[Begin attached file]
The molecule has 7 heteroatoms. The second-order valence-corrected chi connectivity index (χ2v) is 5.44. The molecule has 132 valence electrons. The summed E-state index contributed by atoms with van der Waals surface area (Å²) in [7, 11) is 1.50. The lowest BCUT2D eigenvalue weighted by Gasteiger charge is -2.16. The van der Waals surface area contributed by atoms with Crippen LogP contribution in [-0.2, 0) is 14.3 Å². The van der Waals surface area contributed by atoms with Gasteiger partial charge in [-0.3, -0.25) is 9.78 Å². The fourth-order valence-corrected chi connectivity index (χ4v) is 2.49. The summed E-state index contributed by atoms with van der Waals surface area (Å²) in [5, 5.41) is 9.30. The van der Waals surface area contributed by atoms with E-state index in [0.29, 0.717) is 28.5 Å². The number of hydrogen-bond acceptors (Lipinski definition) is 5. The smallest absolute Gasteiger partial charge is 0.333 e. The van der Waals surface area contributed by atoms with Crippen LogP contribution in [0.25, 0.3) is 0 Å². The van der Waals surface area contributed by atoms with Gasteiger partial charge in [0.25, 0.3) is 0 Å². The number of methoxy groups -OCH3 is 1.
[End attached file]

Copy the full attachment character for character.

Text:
The molecule has 7 heteroatoms. The second-order valence-corrected chi connectivity index (χ2v) is 5.44. The molecule has 132 valence electrons. The summed E-state index contributed by atoms with van der Waals surface area (Å²) in [7, 11) is 1.50. The lowest BCUT2D eigenvalue weighted by Gasteiger charge is -2.16. The van der Waals surface area contributed by atoms with Crippen LogP contribution in [-0.2, 0) is 14.3 Å². The van der Waals surface area contributed by atoms with Gasteiger partial charge in [-0.3, -0.25) is 9.78 Å². The fourth-order valence-corrected chi connectivity index (χ4v) is 2.49. The summed E-state index contributed by atoms with van der Waals surface area (Å²) in [5, 5.41) is 9.30. The van der Waals surface area contributed by atoms with E-state index in [0.29, 0.717) is 28.5 Å². The number of hydrogen-bond acceptors (Lipinski definition) is 5. The smallest absolute Gasteiger partial charge is 0.333 e. The van der Waals surface area contributed by atoms with Crippen LogP contribution in [0.25, 0.3) is 0 Å². The van der Waals surface area contributed by atoms with Gasteiger partial charge in [0.25, 0.3) is 0 Å². The number of methoxy groups -OCH3 is 1.